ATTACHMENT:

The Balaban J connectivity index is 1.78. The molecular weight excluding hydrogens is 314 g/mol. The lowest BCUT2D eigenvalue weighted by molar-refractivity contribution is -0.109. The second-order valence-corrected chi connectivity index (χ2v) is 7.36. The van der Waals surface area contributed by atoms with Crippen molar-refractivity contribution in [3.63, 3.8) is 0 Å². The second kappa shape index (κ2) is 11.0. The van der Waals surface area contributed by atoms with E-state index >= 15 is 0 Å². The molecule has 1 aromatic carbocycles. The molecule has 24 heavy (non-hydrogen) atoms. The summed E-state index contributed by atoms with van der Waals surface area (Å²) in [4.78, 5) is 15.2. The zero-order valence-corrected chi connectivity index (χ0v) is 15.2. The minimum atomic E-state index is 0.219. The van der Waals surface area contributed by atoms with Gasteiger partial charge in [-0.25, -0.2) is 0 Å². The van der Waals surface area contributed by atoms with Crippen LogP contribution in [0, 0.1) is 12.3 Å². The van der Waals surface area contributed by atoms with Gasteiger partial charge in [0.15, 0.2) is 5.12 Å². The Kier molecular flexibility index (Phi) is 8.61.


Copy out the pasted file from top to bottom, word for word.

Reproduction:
The Balaban J connectivity index is 1.78. The molecular weight excluding hydrogens is 314 g/mol. The lowest BCUT2D eigenvalue weighted by molar-refractivity contribution is -0.109. The second-order valence-corrected chi connectivity index (χ2v) is 7.36. The van der Waals surface area contributed by atoms with Crippen molar-refractivity contribution in [3.63, 3.8) is 0 Å². The second kappa shape index (κ2) is 11.0. The van der Waals surface area contributed by atoms with E-state index >= 15 is 0 Å². The molecule has 1 aromatic carbocycles. The molecule has 24 heavy (non-hydrogen) atoms. The summed E-state index contributed by atoms with van der Waals surface area (Å²) in [4.78, 5) is 15.2. The zero-order valence-corrected chi connectivity index (χ0v) is 15.2. The minimum atomic E-state index is 0.219. The van der Waals surface area contributed by atoms with Gasteiger partial charge in [-0.25, -0.2) is 0 Å². The van der Waals surface area contributed by atoms with Crippen LogP contribution in [0, 0.1) is 12.3 Å². The van der Waals surface area contributed by atoms with Gasteiger partial charge in [0.15, 0.2) is 5.12 Å². The Kier molecular flexibility index (Phi) is 8.61.